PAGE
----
American Journal of Physiology. Regulatory, Integrative and Comparative Physiology vol:297 issue:5 pages:R1615-21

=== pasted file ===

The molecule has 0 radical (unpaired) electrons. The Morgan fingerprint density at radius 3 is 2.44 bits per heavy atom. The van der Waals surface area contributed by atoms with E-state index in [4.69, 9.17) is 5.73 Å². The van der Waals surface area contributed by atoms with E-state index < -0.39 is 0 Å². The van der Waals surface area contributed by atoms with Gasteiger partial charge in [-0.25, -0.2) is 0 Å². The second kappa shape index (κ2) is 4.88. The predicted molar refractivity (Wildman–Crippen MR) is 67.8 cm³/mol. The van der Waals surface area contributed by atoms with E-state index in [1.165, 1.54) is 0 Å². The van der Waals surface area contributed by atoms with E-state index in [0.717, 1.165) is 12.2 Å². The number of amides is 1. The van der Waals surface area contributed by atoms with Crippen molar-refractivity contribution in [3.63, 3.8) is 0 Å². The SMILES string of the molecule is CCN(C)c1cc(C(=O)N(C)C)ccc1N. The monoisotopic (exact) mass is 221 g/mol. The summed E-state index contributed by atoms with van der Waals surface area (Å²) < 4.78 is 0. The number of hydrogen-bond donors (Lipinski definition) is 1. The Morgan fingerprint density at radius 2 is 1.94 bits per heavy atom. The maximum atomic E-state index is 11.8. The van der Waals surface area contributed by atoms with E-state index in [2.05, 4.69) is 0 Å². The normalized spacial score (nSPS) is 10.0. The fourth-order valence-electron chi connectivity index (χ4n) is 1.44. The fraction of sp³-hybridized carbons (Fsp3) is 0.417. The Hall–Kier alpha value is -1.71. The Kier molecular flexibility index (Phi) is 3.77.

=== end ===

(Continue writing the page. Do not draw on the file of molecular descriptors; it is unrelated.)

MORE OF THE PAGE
The relationship between maternal plasma volume (PV) expansion and fetal growth is well established, but the underlying mechanisms remain unclear. Here, we examined the influence of maternal body weight and fetoplacental mass on gestational PV increment in the rat. Because IGF-I and IGF-II have growth-promoting and vasoactive properties, their relationship to PV expansion and fetoplacental growth was also studied. In normal rats, the gradual expansion of PV (+35% at day 22, i.e., term) was accompanied by a rise in circulating IGF-II (+45%) and a considerable drop in IGF-I (-73%). Increased maternal body weight induced by an obesogenic diet did not influence PV and circulating IGFs compared with rats on the standard diet. Combining the results from both diets, circulating IGF-II was the principal correlate of PV. A second experiment examined the effect of fetoplacental mass reduction by surgically removing half of the gestational sacs at day 16. This procedure reduced maternal PV and circulating IGF-II at term by 14% and 20%, respectively. We then investigated the effect of a constant infusion of IGF-II (1 mgxkg(-1)xday(-1)) from day 16, which raised circulating IGF-II by 38% and found increased PV (+19%) and a larger placental trophospongial area (+29%) at term. Our results indicate that the placenta, the primary source of IGF-II synthesis in pregnancy, drives PV expansion, and that IGF-II is among the regulatory factors of the gestational PV increment. Further studies should clarify whether IGF-II directly affects vascular function and/or indirectly promotes the secretion of placenta-derived vasoactive substances.